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Do children adopted from British foster care show difficulties in executive functioning and social communication?

Research output: Contribution to journalArticle

Original languageEnglish
Pages (from-to)331-345
Number of pages15
JournalAdoption and Fostering
Volume41
Issue number4
Early online date24 Nov 2017
DOIs
Accepted/In press30 Aug 2017
E-pub ahead of print24 Nov 2017
Published1 Dec 2017

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Abstract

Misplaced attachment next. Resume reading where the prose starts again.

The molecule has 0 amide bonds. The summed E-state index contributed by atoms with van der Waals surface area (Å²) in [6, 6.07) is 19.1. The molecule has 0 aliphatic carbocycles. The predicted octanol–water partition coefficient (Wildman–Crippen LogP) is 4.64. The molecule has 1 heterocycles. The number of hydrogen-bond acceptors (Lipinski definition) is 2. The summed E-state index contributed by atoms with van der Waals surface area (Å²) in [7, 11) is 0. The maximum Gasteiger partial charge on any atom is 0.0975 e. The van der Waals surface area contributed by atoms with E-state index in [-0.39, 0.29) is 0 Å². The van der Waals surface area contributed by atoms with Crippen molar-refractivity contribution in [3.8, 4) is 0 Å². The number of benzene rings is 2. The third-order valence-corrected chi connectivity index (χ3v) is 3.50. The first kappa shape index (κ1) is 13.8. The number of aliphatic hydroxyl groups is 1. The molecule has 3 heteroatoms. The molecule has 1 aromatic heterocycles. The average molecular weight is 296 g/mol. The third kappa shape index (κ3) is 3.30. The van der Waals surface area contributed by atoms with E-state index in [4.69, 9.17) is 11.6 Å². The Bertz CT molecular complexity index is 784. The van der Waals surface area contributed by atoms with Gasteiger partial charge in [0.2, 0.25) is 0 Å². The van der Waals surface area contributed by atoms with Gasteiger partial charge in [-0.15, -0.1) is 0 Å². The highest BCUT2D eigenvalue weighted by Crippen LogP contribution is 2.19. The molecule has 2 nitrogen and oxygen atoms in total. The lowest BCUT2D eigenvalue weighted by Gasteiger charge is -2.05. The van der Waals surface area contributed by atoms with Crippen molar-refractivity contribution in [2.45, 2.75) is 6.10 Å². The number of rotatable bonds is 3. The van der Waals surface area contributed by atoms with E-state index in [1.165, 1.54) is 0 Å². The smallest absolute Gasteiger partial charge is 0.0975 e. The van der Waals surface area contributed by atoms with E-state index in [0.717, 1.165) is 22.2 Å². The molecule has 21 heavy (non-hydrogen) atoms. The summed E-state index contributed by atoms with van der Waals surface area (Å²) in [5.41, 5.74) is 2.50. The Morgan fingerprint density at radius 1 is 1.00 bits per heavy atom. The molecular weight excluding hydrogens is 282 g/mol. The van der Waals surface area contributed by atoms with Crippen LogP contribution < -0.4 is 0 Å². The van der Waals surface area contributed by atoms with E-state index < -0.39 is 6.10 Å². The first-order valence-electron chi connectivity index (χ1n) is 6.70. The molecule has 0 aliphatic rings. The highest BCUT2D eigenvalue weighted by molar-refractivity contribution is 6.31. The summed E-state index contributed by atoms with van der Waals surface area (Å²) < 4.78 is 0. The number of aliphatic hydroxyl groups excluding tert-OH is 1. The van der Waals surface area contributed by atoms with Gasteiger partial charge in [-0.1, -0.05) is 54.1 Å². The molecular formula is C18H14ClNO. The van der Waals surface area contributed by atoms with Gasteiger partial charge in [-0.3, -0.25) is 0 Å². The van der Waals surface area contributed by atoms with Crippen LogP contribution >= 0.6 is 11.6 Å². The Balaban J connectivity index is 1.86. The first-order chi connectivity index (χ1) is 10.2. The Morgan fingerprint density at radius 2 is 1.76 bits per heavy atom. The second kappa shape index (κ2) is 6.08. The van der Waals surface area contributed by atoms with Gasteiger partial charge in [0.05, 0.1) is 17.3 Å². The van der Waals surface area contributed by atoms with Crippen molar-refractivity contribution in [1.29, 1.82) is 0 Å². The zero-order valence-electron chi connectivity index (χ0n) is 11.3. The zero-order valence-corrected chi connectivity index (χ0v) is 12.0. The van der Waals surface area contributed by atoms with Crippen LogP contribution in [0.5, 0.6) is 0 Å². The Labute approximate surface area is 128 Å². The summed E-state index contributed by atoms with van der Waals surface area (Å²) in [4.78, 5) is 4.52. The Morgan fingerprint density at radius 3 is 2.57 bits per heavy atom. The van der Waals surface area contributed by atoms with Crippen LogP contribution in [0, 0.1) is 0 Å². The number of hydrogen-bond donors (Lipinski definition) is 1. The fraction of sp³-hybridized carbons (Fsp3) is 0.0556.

Early life experiences leave a mark on a child’s emotional, social and cognitive development. It is well established that children adopted from psychosocially depriving institutions have difficulties in executive functioning and social communication ability, but this type of research has not been replicated in children adopted from foster care. In this study, 30 primary school aged UK adoptees without a history of institutionalisation completed an assessment of their intellectual, executive functioning and social communication abilities. Compared to children of a similar age in the general population, the adopted group showed elevated emotional and behavioural difficulties on a parental report measure (Strengths and Difficulties Questionnaire, SDQ). They performed statistically poorer on two of three computerised executive functioning tests (CANTAB Intra-Extra Dimensional Shift and Spatial Working Memory) and elevated scores were observed on a parental report measure of executive functioning (Behavior Rating Inventory of Executive Functioning, BRIEF). A strong negative correlation was found between age of adoption and BRIEF scores controlling for ADHD symptoms; no other pre- or post-adoption variables strongly correlated with executive functioning. Although all participants scored below cut-off on an autism screening measure (Social Communication Questionnaire, SCQ), a moderate positive correlation was observed with age of adoption. The identified elevation in emotional, behavioural and executive functioning difficulties is in line with previous research examining children adopted from institutions; however, the observed negative correlation between BRIEF scores and age of adoption is contrary to previous evidence. Limitations and implications for future research are discussed.

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